Banning a player is strictly in the wheelhouse of the operator, but some people don’t agree that the operator should be allowed to “censor” their player base to the point of banning them from accessing the product that they have probably spent money on. In the case of pro-gamers, their high-profile participation has certainly done good things for the game itself in providing free advertising to those who watch the many live streams of eSports games. In essence, banning any loyal and paying customer is like biting the hand that feeds the game.
The end user license agreement is something we all know about, but which few people read. Whether or not it’s legally binding is a question for more specialized minds than mine, but I do believe that it’s been used in a few court cases that have favored the service operator. League of Legends EULA has an entire section devoted to “Code of Conduct” (Section 5), which specifically spells out the legal jargon on what Riot will not tolerate. This includes harassing, stalking, or threatening other players, and also and specifically:
Transmitting or communicating any content which, in the sole and exclusive discretion of Riot Games, is deemed offensive, including, but not limited to, language that is unlawful, harmful, threatening, abusive, harassing, defamatory, vulgar, obscene, sexually explicit, or racially, ethnically, or otherwise objectionable; (Emphasis mine)
There is also a separate ”Summoner’s Code” which is a plain-language version of how to be a “good player” or, if you prefer, how not to get on Riot’s bad side.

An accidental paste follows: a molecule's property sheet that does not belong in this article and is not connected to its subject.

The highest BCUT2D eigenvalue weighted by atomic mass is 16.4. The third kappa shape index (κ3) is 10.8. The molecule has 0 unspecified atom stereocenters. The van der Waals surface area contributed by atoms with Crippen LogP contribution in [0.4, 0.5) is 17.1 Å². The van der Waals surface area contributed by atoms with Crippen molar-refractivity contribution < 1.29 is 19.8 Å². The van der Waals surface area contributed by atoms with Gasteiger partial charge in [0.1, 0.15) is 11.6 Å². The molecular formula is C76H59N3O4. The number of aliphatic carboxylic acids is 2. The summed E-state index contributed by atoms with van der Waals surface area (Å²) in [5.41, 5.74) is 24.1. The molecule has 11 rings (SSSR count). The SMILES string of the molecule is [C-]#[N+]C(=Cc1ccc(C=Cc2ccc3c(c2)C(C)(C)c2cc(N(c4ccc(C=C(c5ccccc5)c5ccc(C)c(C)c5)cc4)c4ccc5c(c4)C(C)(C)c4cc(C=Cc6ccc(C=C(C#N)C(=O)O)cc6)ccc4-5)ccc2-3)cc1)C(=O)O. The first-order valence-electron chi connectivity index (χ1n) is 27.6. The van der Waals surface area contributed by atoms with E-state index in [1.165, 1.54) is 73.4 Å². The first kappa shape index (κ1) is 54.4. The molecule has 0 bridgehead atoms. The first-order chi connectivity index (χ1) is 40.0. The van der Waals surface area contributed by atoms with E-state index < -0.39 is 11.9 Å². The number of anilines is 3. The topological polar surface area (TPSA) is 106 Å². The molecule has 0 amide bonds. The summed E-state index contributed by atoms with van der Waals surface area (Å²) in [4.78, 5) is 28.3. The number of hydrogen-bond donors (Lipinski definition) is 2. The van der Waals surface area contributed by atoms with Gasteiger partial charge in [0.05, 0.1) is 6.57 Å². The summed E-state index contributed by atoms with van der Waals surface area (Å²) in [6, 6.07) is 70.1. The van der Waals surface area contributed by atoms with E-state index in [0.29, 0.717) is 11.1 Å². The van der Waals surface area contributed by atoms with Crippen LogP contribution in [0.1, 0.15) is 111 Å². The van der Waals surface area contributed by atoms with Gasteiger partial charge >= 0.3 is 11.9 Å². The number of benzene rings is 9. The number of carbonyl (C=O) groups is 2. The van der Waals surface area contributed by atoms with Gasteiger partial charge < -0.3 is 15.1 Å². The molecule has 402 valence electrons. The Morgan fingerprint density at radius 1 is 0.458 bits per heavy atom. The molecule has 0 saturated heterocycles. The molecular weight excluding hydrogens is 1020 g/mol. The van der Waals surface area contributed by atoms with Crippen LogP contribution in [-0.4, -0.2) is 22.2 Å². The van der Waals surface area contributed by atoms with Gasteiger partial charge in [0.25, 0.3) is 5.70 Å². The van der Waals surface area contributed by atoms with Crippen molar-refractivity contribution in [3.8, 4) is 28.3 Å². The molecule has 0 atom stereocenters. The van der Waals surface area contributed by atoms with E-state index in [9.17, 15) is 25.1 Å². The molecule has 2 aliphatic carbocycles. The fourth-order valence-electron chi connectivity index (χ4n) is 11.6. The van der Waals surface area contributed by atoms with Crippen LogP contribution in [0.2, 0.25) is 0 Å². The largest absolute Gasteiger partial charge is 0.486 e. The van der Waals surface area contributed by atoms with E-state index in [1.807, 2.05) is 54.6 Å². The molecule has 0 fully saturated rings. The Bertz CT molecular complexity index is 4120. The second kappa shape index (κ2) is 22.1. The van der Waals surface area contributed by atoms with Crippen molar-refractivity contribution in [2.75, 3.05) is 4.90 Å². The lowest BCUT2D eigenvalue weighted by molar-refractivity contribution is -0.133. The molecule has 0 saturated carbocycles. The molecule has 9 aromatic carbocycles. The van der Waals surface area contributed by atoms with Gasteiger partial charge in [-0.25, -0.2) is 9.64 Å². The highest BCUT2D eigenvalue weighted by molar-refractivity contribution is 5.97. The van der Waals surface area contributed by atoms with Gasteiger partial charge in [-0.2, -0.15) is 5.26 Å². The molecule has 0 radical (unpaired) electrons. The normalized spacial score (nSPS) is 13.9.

Opponents of Riot’s “free-wheeling ban-hammer” claim that this is the Internet. People behave badly all over the place, and LoL is one of the few venues that takes such an extreme stance on player behavior, to the point where they’re an anomaly and not a rule. They’re not going to change people’s behavior, and they shouldn’t be the arbiters of how people behave when people behave like this all the time in other corners of the net. If they’re feeling particularly combatitive, they’ll throw in complaints of “censorship” for good measure. But you know what? Riot is correct in their stance and in their actions.
Regardless of whether or not the EULA is legally defensible, it spells out, up front, what Riot expects of the players, and what will happen if the players violate the terms of the EULA. You didn’t read the EULA when you installed the game? Irrelevant, from the operator’s point of view. Although these license agreements may be underhanded by some (companies know we don’t read them, and try and sneak stuff in there all the time), ignorance is no excuse for violating them. Much has been made of LoLs Summoner Code, their tribunal, and now, high profile consequences of violating the rules that the game operator has laid down. Just as we cannot exploit bugs in a game without the possibility of being banned (which is covered in their EULAs, by the way), outright anti-social behavior that exceeds the allowable threshold for what the operator reserves as their right to define, is an acceptable reason for a ban.